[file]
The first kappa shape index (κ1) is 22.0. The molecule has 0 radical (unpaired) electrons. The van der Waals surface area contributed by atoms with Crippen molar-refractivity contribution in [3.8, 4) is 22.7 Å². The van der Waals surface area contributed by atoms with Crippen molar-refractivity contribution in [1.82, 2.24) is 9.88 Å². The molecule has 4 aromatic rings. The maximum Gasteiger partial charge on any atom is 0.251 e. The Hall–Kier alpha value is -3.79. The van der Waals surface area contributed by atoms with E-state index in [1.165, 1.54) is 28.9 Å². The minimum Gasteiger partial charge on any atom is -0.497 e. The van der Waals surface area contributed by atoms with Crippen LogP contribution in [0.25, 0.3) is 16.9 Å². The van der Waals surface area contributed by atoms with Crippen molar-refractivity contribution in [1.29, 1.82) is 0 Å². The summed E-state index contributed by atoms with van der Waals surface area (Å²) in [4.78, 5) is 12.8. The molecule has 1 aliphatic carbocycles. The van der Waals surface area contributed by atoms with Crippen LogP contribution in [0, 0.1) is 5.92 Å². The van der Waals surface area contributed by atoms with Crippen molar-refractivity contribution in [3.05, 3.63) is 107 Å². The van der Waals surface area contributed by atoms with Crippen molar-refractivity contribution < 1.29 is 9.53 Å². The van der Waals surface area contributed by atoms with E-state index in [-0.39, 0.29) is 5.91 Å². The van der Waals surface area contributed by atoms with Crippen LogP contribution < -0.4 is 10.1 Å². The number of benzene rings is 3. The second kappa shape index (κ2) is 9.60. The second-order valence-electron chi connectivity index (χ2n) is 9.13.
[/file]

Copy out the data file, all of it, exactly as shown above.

The first kappa shape index (κ1) is 22.0. The molecule has 0 radical (unpaired) electrons. The van der Waals surface area contributed by atoms with Crippen molar-refractivity contribution in [3.8, 4) is 22.7 Å². The van der Waals surface area contributed by atoms with Crippen molar-refractivity contribution in [1.82, 2.24) is 9.88 Å². The molecule has 4 aromatic rings. The maximum Gasteiger partial charge on any atom is 0.251 e. The Hall–Kier alpha value is -3.79. The van der Waals surface area contributed by atoms with E-state index in [1.165, 1.54) is 28.9 Å². The minimum Gasteiger partial charge on any atom is -0.497 e. The van der Waals surface area contributed by atoms with Crippen LogP contribution in [0.25, 0.3) is 16.9 Å². The van der Waals surface area contributed by atoms with Crippen molar-refractivity contribution in [1.29, 1.82) is 0 Å². The summed E-state index contributed by atoms with van der Waals surface area (Å²) in [4.78, 5) is 12.8. The molecule has 1 aliphatic carbocycles. The van der Waals surface area contributed by atoms with Crippen LogP contribution in [0, 0.1) is 5.92 Å². The van der Waals surface area contributed by atoms with Crippen molar-refractivity contribution in [3.05, 3.63) is 107 Å². The van der Waals surface area contributed by atoms with Crippen molar-refractivity contribution < 1.29 is 9.53 Å². The van der Waals surface area contributed by atoms with E-state index in [-0.39, 0.29) is 5.91 Å². The van der Waals surface area contributed by atoms with Crippen LogP contribution < -0.4 is 10.1 Å². The number of benzene rings is 3. The second kappa shape index (κ2) is 9.60. The second-order valence-electron chi connectivity index (χ2n) is 9.13.